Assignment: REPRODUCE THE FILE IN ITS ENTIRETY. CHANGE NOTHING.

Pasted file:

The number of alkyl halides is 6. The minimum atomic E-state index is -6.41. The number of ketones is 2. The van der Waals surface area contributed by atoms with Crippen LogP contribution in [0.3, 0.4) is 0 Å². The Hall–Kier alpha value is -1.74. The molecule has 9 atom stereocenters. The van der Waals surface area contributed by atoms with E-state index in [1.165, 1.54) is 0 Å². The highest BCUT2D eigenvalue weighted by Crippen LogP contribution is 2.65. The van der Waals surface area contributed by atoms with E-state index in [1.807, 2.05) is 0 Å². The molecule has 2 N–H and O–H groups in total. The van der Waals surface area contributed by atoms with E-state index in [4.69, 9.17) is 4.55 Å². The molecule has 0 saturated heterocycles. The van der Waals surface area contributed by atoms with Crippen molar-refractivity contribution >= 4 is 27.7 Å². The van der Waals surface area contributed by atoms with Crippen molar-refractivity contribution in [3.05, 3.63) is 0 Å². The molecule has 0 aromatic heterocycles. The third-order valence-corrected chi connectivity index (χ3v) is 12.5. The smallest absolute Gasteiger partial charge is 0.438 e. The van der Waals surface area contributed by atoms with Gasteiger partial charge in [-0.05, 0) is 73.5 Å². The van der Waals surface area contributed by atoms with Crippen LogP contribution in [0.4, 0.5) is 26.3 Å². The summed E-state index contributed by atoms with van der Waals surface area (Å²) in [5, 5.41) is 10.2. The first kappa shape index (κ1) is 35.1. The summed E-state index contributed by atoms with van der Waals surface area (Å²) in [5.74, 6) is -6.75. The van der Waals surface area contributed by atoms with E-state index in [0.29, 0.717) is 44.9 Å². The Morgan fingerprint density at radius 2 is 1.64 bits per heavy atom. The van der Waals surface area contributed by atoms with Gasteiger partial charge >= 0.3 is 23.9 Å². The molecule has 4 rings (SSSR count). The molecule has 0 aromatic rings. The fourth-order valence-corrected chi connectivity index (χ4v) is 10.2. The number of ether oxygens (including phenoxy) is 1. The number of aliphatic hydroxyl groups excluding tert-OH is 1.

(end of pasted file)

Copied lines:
The number of alkyl halides is 6. The minimum atomic E-state index is -6.41. The number of ketones is 2. The van der Waals surface area contributed by atoms with Crippen LogP contribution in [0.3, 0.4) is 0 Å². The Hall–Kier alpha value is -1.74. The molecule has 9 atom stereocenters. The van der Waals surface area contributed by atoms with E-state index in [1.165, 1.54) is 0 Å². The highest BCUT2D eigenvalue weighted by Crippen LogP contribution is 2.65. The van der Waals surface area contributed by atoms with E-state index in [1.807, 2.05) is 0 Å². The molecule has 2 N–H and O–H groups in total. The van der Waals surface area contributed by atoms with E-state index in [4.69, 9.17) is 4.55 Å². The molecule has 0 saturated heterocycles. The van der Waals surface area contributed by atoms with Crippen molar-refractivity contribution >= 4 is 27.7 Å². The van der Waals surface area contributed by atoms with Crippen molar-refractivity contribution in [3.05, 3.63) is 0 Å². The molecule has 0 aromatic heterocycles. The third-order valence-corrected chi connectivity index (χ3v) is 12.5. The smallest absolute Gasteiger partial charge is 0.438 e. The van der Waals surface area contributed by atoms with Gasteiger partial charge in [-0.05, 0) is 73.5 Å². The van der Waals surface area contributed by atoms with Crippen LogP contribution in [0.4, 0.5) is 26.3 Å². The summed E-state index contributed by atoms with van der Waals surface area (Å²) in [5, 5.41) is 10.2. The first kappa shape index (κ1) is 35.1. The summed E-state index contributed by atoms with van der Waals surface area (Å²) in [5.74, 6) is -6.75. The van der Waals surface area contributed by atoms with E-state index in [0.29, 0.717) is 44.9 Å². The Morgan fingerprint density at radius 2 is 1.64 bits per heavy atom. The van der Waals surface area contributed by atoms with Gasteiger partial charge >= 0.3 is 23.9 Å². The molecule has 4 rings (SSSR count). The molecule has 0 aromatic rings. The fourth-order valence-corrected chi connectivity index (χ4v) is 10.2. The number of ether oxygens (including phenoxy) is 1. The number of aliphatic hydroxyl groups excluding tert-OH is 1.